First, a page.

I often tell the story about the time my husband Drew and I first moved onto our little raspberry farm—and how the outgoing farmer, Tom Russo, gave us a crash course in how to the grow raspberries. The part of the story I don’t usually tell is that Tom had an amazing half wolf, half German shepherd named Zephyr, who was really more of a king of the neighborhood than a domesticated pet. Zephyr weighed in at over 130 pounds; he was beautiful and brilliant.
Back then, our stretch of Carmel Valley was more rural than it is today, and Zephyr took his daily solo walk along the back river road to the Mid Valley Shopping Center only 1/4 mile away. The little mall had a steak house called Whitman’s, and the chef there would always save Zephyr a really big bone. After he got his bone, Zephyr would visit his human friends at the loading dock behind Safeway on his way home. Zephyr was famous in Carmel Valley.
Tom loved Zephyr tremendously, but he knew that his dog wouldn’t be happy leaving his Carmel Valley home for a new house on a small lot in the often swelteringly hot town of Chico. Drew and I were enchanted with Zephyr, and we asked if we could adopt him and keep him on the farm with us. Tom agreed because it would be best for Zephyr, but to this day he says Zephyr is the best dog he ever had (and Tom is in his mid 80’s).
We’ve never been without dogs since Zephyr. In 1992, when we moved our salad packing operation out of our house and to our first “real” facility 45 minutes away, the hardest part of the transition for Drew and me (besides having to commute) was leaving behind the dogs who had spent their days hanging out in the office with us.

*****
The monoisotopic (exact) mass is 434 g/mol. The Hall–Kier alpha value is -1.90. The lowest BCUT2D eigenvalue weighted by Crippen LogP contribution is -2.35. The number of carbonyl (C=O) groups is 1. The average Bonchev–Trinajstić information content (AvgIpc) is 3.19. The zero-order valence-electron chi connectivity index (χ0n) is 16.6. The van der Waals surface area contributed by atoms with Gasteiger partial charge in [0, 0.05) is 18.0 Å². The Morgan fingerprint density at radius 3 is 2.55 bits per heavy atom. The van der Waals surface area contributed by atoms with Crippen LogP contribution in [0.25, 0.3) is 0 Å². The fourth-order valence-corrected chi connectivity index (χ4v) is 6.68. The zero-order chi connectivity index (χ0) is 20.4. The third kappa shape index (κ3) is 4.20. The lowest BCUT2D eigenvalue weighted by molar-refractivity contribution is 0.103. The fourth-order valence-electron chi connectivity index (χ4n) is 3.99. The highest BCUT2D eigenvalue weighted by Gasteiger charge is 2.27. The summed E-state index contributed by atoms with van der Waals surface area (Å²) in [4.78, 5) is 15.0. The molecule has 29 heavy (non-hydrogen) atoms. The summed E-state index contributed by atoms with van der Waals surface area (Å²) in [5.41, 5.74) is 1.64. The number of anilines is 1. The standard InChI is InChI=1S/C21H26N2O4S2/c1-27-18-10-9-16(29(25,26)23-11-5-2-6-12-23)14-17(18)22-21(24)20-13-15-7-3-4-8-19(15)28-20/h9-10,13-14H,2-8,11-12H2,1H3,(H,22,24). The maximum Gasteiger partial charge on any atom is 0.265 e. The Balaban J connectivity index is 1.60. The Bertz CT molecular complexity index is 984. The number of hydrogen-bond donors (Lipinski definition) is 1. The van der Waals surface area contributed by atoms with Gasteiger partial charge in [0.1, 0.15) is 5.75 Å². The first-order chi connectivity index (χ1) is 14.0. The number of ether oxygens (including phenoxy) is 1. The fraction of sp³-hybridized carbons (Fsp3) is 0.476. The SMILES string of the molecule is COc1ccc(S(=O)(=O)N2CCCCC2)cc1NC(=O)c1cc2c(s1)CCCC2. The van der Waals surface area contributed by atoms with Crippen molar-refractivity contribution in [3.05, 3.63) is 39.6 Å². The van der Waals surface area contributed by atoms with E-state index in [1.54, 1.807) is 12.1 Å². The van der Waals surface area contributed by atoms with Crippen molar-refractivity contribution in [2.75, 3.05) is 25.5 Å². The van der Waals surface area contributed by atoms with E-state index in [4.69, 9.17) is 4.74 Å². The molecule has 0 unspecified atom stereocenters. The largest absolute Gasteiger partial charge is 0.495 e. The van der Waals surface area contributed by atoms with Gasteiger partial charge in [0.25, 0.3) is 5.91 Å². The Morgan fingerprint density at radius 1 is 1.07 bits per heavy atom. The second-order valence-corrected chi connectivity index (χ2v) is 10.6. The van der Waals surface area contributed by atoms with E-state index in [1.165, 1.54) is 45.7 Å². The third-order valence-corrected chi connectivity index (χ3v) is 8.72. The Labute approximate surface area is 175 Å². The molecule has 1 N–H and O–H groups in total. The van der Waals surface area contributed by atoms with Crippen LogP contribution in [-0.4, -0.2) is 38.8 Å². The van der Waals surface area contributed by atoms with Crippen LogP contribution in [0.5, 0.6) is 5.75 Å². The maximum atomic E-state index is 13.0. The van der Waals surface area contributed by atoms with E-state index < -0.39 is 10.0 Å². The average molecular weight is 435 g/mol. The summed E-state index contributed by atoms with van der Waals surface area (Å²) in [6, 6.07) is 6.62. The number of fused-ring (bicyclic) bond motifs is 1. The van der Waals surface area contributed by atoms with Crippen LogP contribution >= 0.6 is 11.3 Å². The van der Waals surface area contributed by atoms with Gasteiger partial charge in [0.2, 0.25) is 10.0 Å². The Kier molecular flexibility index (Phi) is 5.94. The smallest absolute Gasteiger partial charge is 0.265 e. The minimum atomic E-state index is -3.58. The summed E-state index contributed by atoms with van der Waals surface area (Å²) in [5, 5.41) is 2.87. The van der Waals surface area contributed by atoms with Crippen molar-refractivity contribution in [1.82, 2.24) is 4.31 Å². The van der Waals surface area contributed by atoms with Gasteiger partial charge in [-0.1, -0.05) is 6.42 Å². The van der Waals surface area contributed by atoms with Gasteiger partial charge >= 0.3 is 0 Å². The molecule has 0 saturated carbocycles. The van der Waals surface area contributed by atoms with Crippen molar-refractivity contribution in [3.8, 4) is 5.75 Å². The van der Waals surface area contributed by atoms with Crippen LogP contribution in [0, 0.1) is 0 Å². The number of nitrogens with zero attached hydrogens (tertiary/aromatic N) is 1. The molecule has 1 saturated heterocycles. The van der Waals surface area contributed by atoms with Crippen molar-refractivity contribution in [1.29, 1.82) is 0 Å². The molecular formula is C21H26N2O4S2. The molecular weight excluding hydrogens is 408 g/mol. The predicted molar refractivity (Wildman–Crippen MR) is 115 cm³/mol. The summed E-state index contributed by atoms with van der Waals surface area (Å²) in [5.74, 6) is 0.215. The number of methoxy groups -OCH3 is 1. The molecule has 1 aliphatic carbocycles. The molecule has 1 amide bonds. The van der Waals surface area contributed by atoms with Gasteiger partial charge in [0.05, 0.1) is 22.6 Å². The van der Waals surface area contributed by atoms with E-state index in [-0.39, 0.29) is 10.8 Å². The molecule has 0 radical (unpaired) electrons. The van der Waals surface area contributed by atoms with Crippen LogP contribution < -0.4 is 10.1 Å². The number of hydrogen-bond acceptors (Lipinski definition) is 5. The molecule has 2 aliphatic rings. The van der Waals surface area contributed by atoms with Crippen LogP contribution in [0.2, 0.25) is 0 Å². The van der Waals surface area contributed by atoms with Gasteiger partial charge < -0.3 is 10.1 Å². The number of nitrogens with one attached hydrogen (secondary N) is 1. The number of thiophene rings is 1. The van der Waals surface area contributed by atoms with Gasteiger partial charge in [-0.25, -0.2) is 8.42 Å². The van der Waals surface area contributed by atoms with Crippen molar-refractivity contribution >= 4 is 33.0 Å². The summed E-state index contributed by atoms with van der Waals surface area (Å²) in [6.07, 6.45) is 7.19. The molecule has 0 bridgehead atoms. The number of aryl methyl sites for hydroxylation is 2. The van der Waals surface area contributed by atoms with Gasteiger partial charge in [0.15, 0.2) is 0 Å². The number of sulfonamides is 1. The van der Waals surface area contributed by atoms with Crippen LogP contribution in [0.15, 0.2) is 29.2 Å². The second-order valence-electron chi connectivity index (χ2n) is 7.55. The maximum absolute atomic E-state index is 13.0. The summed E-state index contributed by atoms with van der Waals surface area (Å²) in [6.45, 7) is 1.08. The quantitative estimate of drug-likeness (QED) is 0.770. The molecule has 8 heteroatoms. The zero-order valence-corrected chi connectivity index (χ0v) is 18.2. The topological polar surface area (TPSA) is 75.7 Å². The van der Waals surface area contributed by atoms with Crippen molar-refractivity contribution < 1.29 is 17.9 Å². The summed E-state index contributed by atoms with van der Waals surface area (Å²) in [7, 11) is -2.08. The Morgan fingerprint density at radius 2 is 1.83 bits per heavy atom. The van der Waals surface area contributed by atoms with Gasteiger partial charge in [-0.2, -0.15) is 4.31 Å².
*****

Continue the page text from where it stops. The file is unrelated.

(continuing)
The two dogs we have now (an 11-year-old half lab, half golden retriever named Jack, and a 7-year-old lab named Oscar) enjoy our farm’s harvest almost as much as we do.
They both love to eat raspberries right off the vine, and even pick apples off low branches.
The funny thing is that a year ago our vet told us to feed our dogs vegetables with every meal. Oscar had some skin inflammation issues and Jack some arthritis, so the vet wanted them both on hypoallergenic diets that excluded all grains. Their dog food is 100% dried meat, and they needed produce for fiber and vitamins. Both dogs happily embraced this new regimen. We serve them fresh zucchini and roasted winter squash (we were told to avoid sweet vegetables like corn and carrots), and give them lots of Earthbound Farm’s frozen spinach and string beans that we defrost before serving. I never expected our frozen vegetable line to be such a big part of our pets’ daily eating routine!